Ouch! You have a tender spot on your foot. Is it because your favorite pair of shoes have been rubbing your foot? Maybe you’ve been standing on those beautiful high heels for too long? And boy does it hurt when you press on it. It feels kind of hard. Is it a corn or a callus? You probably don’t know how to tell the difference. One of the most common foot problems and most simple for a podiatrist to treat is the presence of corns and calluses. American Foot and Leg Specialists, serving the South Atlanta Metro area including Fulton County, Cobb County, Douglas County, Fayette County, Henry County, and Clayton County, has the expertise to discern the cause of your ouch spot and treat it accordingly.
How Do You Know if You Have a Corn or Callus?
The term corn is often mistakenly used interchangeably with the term callus. Essentially, they are both caused by friction with a shoe or sock, particularly if you have irregularly shaped toes or hammer toes. Visually a corn is typically smaller, rounder and deeper, whereas a callus appears to cover a broader area. The thickening of the skin common to both corns and calluses is called hyperkeratosis. Both corns and calluses usually cause pain, however, there are a few other basic differences between calluses and corns:
Calluses are flat areas of hard, thickened skin with a waxy appearance caused by repeated pressure or rubbing of your foot against your shoe, with or without a sock. Why does a callus form? Your body develops a callus by turning the outer surface hard and tough to protect the inner layers of your skin from exposure to heat, cold, or penetration. The most common location for a callus to form is on locations that bear weight, usually on the soles or bottom of heels of the feet. They are also prone to appear on the tops and sides of the feet and heels when shoes fit improperly and the area is constantly exposed to pressure and rubbing. For example, a poor fitting shoe will cause calluses on the heel, the ball of the foot, the side of the 5th toe, or, if there is a bunion bump, on the 1st toe.
Corns are rounded bumps that often appear dry, waxy, or discolored. They are skin growths that most often develop on areas of the foot that do not bear weight as a reaction to consistent friction or pressure when a bony prominence protrudes outward against the ground or against an ill-fitting shoe. A callus may feel like a little pebble is in your shoe, but you can’t take it out. They are most frequently located on top of the toes at the knuckles, or between the toes. They can also form on the bottom or the sides of the foot, similar to calluses. For example, that same poor fitting shoe may cause a corn on the top of the foot or it may cause toes to rub or get pressed together resulting in a corn on the sides of the toes. Unlike calluses, the most distinctive difference is that corns have a core which points inward, surrounded by red, inflammed skin. When the core presses on nerves, intense pain ensues. The most painful type of corn occurs between the 4th and 5th toes, called a Heloma Molle.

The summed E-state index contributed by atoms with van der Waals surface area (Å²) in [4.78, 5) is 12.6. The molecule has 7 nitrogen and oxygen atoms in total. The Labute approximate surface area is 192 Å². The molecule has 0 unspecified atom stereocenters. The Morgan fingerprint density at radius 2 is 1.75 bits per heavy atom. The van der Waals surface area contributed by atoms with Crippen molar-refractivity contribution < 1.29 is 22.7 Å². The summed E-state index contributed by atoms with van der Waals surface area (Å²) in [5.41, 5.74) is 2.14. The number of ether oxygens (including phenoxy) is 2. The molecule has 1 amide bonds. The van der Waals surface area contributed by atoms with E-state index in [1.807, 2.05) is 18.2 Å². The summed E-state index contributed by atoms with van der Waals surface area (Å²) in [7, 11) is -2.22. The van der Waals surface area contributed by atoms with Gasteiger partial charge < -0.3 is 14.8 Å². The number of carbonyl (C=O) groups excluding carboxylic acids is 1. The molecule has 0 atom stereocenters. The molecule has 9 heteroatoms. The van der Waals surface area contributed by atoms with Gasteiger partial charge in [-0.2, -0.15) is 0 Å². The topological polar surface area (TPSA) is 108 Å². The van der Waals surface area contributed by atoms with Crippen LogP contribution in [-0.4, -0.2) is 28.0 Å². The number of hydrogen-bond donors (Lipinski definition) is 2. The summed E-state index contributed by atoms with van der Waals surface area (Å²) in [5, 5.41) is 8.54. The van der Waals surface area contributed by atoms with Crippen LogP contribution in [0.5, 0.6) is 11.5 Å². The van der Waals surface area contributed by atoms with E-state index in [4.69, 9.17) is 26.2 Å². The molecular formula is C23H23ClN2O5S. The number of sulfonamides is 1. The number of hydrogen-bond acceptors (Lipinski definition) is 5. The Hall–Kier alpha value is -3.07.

When a Corn Mimics Plantar Warts
Although it may be fairly obvious to determine if you have a corn or callus, the appearance of a corn can sometimes mimic the appearance of a plantar wart. Here’s how our podiatrists rule out a plantar wart from a corn by looking at differences in location, appearance and number.
- Planter warts mainly occur on the heel and the ball of the foot or the underside of the big toe. Corns usually occur between and on top of the toes, although sometimes also are found on the ball of the foot or the heel.
- Warts have a dry, crusty surface with tiny black dots deep inside. Corns have a thick, callused surface with no black dots.
- Corns are always single whereas warts often develop in clusters.
- Our podiatrist will push down on the spot – if it is painful – it’s a corn.
How Do American Foot and Leg Specialists Treat Corns and Calluses?
Both corns and calluses have the potential to be extremely painful depending on the location and how long the condition has remained untreated. Once our podiatrists have distinguished if you have a corn or a callus, treating them is relatively simple. We will debride the corn or callus. This painless process involves scraping and cutting away hardened skin. This process is best conducted by one of our experienced podiatrists at American Foot and Leg Specialists and not as an at-home remedy. This will prevent a number of complications that could result from removing too much skin or cutting too deeply.
Corns and calluses can reappear over time if pressure and friction continue, so prevention is key in treating and maintaining corn and callus free feet. Most importantly, comfortable, well-made and well-fitting shoes reduce the potential for friction, rubbing and pressure points. As well, we may recommend using corn or callus cushions and/or protectors, skin softening foot soaks, or toe separators. We carry several lines of diabetic and comfort shoes and recommended foot care products at our Foot Care Centers located in each of our 4 locations in Stockbridge, Atlanta, Fayetteville and Locust Grove.